Delta Air Lines has become the only airline in the United States to make the ‘Best Workplaces for Women 2017’ list by renowned workplace experts, Great Places to Work. And what’s even more impressive for Delta is that only 1% of all the companies that made the list are in the transportation sector – kudos to Delta.
“We take great pride in building an equitable and welcoming workplace for everyone, and are pleased to see our efforts validated by this award,” explained Joanne Smith, Delta’s chief HR Officer. The airline placed tenth on the list of the top 100 female-friendly workplaces in the U.S. Overall, the list was dominated by financial services, information technology and healthcare firms.
Built on the responses of 400,000 U.S. employees, over 50 different metrics were used to judge and rank employers across the United States – these included ethical leadership, respectful and fair workplace interactions, benefits packages and development opportunities. Delta has performed strongly on its commitment to bridging the gap between male and female pay packages in the workplace.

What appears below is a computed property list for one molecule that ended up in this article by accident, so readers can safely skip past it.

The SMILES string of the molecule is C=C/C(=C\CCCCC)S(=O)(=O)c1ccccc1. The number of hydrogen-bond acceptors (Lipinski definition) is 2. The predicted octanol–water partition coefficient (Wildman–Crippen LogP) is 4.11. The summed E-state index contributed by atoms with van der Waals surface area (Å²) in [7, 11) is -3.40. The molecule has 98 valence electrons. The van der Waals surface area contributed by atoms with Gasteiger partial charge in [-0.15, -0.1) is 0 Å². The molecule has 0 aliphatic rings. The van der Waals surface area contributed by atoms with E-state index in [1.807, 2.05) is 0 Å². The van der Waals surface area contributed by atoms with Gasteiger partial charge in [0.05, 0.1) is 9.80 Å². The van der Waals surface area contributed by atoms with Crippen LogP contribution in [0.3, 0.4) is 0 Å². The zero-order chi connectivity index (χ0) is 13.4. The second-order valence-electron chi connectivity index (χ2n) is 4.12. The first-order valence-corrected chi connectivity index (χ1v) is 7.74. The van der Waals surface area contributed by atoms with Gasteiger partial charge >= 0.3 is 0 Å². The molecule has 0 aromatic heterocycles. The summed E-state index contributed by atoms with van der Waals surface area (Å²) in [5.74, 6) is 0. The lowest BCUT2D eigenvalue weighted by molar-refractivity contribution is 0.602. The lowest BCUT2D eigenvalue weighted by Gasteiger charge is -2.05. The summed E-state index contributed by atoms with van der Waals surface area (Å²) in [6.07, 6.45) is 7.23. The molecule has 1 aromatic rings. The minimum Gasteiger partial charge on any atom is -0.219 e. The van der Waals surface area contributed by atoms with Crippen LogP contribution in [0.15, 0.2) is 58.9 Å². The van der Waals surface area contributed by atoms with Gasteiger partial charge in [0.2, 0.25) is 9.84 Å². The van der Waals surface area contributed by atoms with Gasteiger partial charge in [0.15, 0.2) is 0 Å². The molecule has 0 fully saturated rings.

But Smith explained there was more to do: “At the same time we know that we have more to do. Over the last year, we have taken strides by enhancing parental leave policies and by continuing to work toward pay parity, which now stands at 99 percent.”
This isn’t the first time that Delta has got mention in a Great Place to Work survey. In the last 12-months, the airline has performed strongly in a number of areas:
- Delta came 2nd in the 50 Best Companies for Diversity
- Fifth on the 10 Best Companies for African Americans
- And 63rd on the Top 100 Best Companies to Work For
In fact, Delta was the only airline to be named in that last list. Great Place to Work, perhaps unsurprisingly, found that employers who performed well in this survey also did well in creating a fair and safe workplace for people of colour and LGBT groups.
Chinwe Onyeagoro, President of Great Place to Work commented on the findings: “When women report a fair and fulfilling work environment, it’s a strong indicator that other segments of the workforce feel the same way. That’s important: Our research shows that companies held in high regard for equity and employee trust experience significantly faster revenue growth than their peers.”
Joanne Smith is responsible for Delta’s 80,000 staffers worldwide. She joined the airline in 2002 and has since worked to build the company’s reputation as an employer of choice. Nonetheless, Delta remains one of the few airline’s in the U.S. without official union representation for its flight attendants.